26 th November, 2021

"Hardware Security and Assurance: The Power of Reverse Engineering"
Prof. Domenic Forte, University of Florida

Recording of this talk: Click Here to view on YouTube

Slides for this talk: Click Here to download

Time: 26th November, 2021, Friday 6:30 pm - 7:30 pm IST

Abstract: Traditional cybersecurity focuses on software and networking and relies on an inherent trust of the underlying hardware. However, the argument that hardware is inherently trustworthy is no longer accurate. The economics of the modern semiconductor industry has created a horizontal supply chain that involves more and more untrusted organizations and IPs. With lesser oversight over supply chains, state level attackers and other hackers can surreptitiously modify integrated circuits (ICs), printed circuit boards (PCBs), and firmware (FW) with hardware Trojans, kill switches, backdoors, and other malware. In addition, e-waste, obsolescence, geopolitical events, and pandemic-related disruptions are incentivizing and facilitating counterfeit electronics.

Hardware assurance refers to activities to ensure a level of confidence that electronics function as intended and are free of known vulnerabilities, either intentionally or unintentionally inserted into a system's hardware throughout its life cycle. Although reverse engineering is often presented in a negative light, it may be the only foolproof method for providing hardware assurance, especially for commercial-off-the-shelf (COTS) ICs and PCBs where little prior information is available. In this talk, we shall present the recent advances in side-channel based FW reverse engineering as well as IC/PCB reverse engineering steps: delayering, imaging, automated image analysis, and automated annotation. Further, we will delineate the scenarios where reverse engineering can support hardware security and assurance. Finally, we will describe the gaps that need to be filled before realizing the ideal hardware assurance flows.

About speaker: Domenic Forte is an Associate Professor and the Steven A. Yatauro Faculty Fellow with the Electrical and Computer Engineering Department at University of Florida. His research covers the domain of hardware security from nano devices to printed circuit boards (PCBs) where he has nearly 200 publications. Dr. Forte is a senior member of the IEEE, a member of the ACM, and serves on the organizing committees of top conferences in hardware security such as HOST and AsianHOST. He also serves and has served on the technical program committees of DAC, ICCAD, NDSS, ITC, ISTFA, BTAS, and many more. Dr. Forte is a recipient of the Presidential Early Career Award for Scientists and Engineers (PECASE), the Early Career Award for Scientists and Engineers (ECASE) by Army Research Office (ARO), the NSF Faculty Early Career Development Program (CAREER) Award, and the ARO Young Investigator Award. His research has also been recognized with best paper awards and nominations from IJCB, ISTFA, HOST, DAC, and AHS.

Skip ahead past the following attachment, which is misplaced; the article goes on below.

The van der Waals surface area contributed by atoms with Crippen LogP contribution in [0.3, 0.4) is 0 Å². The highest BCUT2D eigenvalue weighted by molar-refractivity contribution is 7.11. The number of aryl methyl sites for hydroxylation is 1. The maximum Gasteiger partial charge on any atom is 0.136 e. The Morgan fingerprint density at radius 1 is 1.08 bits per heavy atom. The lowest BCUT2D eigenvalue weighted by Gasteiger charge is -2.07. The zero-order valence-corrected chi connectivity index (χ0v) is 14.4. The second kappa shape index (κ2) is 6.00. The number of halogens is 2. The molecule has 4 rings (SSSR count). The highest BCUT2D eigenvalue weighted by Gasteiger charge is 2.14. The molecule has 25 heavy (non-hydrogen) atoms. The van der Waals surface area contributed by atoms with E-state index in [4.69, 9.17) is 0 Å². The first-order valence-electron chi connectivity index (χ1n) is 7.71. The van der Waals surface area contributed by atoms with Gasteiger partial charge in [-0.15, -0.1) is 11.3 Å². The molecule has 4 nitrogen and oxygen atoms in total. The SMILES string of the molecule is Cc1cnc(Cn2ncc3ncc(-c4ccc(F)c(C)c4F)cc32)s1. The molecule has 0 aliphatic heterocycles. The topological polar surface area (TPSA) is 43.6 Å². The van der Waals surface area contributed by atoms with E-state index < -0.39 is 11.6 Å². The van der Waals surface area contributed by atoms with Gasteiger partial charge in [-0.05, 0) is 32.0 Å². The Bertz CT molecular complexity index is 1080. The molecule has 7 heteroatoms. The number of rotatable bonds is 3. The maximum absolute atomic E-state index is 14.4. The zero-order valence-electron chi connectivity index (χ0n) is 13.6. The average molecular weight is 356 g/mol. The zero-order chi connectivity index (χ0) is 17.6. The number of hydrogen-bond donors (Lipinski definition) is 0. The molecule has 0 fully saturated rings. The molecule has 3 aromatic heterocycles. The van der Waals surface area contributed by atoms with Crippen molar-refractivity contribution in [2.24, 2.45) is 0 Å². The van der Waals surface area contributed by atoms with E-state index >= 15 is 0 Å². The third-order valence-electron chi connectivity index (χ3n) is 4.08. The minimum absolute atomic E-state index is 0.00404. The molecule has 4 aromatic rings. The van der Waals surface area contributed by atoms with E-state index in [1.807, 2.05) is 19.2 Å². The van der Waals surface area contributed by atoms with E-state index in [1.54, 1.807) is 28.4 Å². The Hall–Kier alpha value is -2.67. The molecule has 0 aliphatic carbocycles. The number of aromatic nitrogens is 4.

29 th October, 2021

"Advances in Privacy-preserving Communication: Constructions, Analyses, and a Trilemma"
Prof. Aniket Kate, Purdue University

Recording of this talk: Click Here to view on YouTube

Time: 29th October, 2021, Friday 4:00 pm - 5:00 pm IST

Abstract: Privacy-preserving communication networks address a critical privacy threat arising from linking individuals to their online communication. Millions of users from all over the world employ privacy-preserving (meta-data hiding) communication networks, such as Tor, to protect their privacy over the Internet today. Their usage is bound to grow further as cryptocurrency networks become mainstream another blockchain systems proliferate. Despite this success, a comprehensive security analysis of these systems has been lacking. Over the last two decades, the academic literature has demonstrated Tor’s vulnerability to a variety of traffic correlation attacks, and in fact, it has been successfully attacked in practice. Nevertheless, frameworks for analyzing these complex systems did not exist, and we could notexamine different anonymity properties in a unified manner. In this talk, I will present our series of efforts over the last decade towards bridging this gap between practice and theory of meta-data hiding communication.

About speaker: Prof. Aniket Kate is an Associate Professor in the computer science department at Purdue University. He is an applied cryptographer and a privacy researcher. His research builds on and expands applied cryptography, distributed computing, and data-driven analysis to solve security/privacy problems in decentralized environments. His current projects focus on communication freedom and distributed ledgers (or blockchains). He is a recipient of the NSF CAREER Award for 2019 and has been advisors to three privacy-focused blockchain startups. Before joining Purdue in 2015, he was a junior faculty member at Saarland University, Germany. He completed his postdoctoral fellowship at Max Planck Institute for Software Systems (MPI-SWS), Germany, and has received his Ph.D. from the University of Waterloo, Canada.